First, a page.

• She ran back to the tomb with Peter and the “other disciple.” After the two men left, she lingered behind, weeping. That’s when she saw and talked with the risen Jesus. (John 20:3-18)
St. Peter's fish, a tilapia, is a common dish along the Sea of Galilee.
Saint Peter’s fish, a tilapia, is a common dish along the Sea of Galilee.

She is known as Mary Magdalene because she came from the city of Magdala, on the western shore of the Sea of Galilee and nestled at the foot of Mount Arbel. Some scholars connect Magdala to an ancient village known as Taricheae, which means “the place of salted fish.”

Magdala was all about the fish. The area still is very fishy today, as my wife, Nancy, and I discovered when we dined near Magdala. For the first time in my life, I ate a fish that could wink at me. The fish kept its eye on me the entire meal. The Sea of Galilee is famous for its tilapia, known as Saint Peter’s fish, so Nancy and I savored this delicious meal, although I lost the staring contest with my food.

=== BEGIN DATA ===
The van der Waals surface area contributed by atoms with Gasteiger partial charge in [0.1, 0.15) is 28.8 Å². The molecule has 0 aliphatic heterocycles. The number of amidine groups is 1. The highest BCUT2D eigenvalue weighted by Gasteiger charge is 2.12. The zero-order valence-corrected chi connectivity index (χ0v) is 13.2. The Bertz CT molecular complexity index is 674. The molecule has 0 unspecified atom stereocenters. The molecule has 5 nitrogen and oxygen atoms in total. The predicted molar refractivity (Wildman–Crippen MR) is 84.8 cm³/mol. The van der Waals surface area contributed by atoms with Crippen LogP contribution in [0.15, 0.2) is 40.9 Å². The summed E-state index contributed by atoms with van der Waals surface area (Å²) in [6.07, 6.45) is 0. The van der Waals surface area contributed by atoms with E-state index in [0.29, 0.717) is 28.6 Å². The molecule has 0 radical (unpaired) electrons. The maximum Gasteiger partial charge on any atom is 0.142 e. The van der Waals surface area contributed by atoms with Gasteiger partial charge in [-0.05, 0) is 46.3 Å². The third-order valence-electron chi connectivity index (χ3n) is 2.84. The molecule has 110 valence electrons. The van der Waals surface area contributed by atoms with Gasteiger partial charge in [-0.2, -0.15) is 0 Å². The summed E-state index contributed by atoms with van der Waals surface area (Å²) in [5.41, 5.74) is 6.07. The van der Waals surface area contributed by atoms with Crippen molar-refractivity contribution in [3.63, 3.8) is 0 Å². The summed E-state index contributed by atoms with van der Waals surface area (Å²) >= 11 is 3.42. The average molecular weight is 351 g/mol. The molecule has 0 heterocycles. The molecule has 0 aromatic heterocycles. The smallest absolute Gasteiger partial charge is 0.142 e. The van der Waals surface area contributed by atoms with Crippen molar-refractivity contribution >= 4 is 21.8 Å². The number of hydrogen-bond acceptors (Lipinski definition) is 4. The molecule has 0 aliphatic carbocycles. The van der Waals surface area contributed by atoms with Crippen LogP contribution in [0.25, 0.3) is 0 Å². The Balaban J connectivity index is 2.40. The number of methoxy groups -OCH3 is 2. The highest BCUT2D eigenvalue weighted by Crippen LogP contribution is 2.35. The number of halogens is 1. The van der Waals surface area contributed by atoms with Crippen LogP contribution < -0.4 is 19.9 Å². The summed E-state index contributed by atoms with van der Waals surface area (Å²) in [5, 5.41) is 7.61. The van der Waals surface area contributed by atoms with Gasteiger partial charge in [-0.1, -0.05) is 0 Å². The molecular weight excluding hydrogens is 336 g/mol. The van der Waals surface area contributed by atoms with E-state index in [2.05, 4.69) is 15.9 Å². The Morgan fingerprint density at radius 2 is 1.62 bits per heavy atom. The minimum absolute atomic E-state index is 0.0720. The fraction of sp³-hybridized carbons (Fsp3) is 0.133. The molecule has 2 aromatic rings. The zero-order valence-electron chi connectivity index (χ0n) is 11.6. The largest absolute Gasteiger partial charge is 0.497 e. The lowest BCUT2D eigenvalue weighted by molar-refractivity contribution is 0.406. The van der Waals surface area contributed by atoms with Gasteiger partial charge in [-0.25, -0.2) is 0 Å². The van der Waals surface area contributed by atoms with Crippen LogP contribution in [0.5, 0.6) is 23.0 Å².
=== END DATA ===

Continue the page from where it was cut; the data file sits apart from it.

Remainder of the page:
The Magdala stone may have been a podium used to teach from in synagogues.
The Magdala stone may have been the base of a podium used to read the Torah from in synagogues.

Strolling through the archaeological ruins of Magdala, we saw the remains of a synagogue that Jesus had most likely been to—a synagogue with the remains of a gorgeous mosaic floor. We also saw the famous Magdala stone, a block of engraved stone that is believed to have served as the base for a reading table, from which the Torah scrolls were read..

The Magdala archaeological site is known for several wonderfully preserved mikvehs, a short series of steps leading into a small ritual pool—a holy swimming pool you might say. Many laws governed the construction of a mikveh, which men and women used to become ritually purified.

This mikveh in Magdala was once used for purification rituals.
This mikveh in Magdala was once used for purification rituals.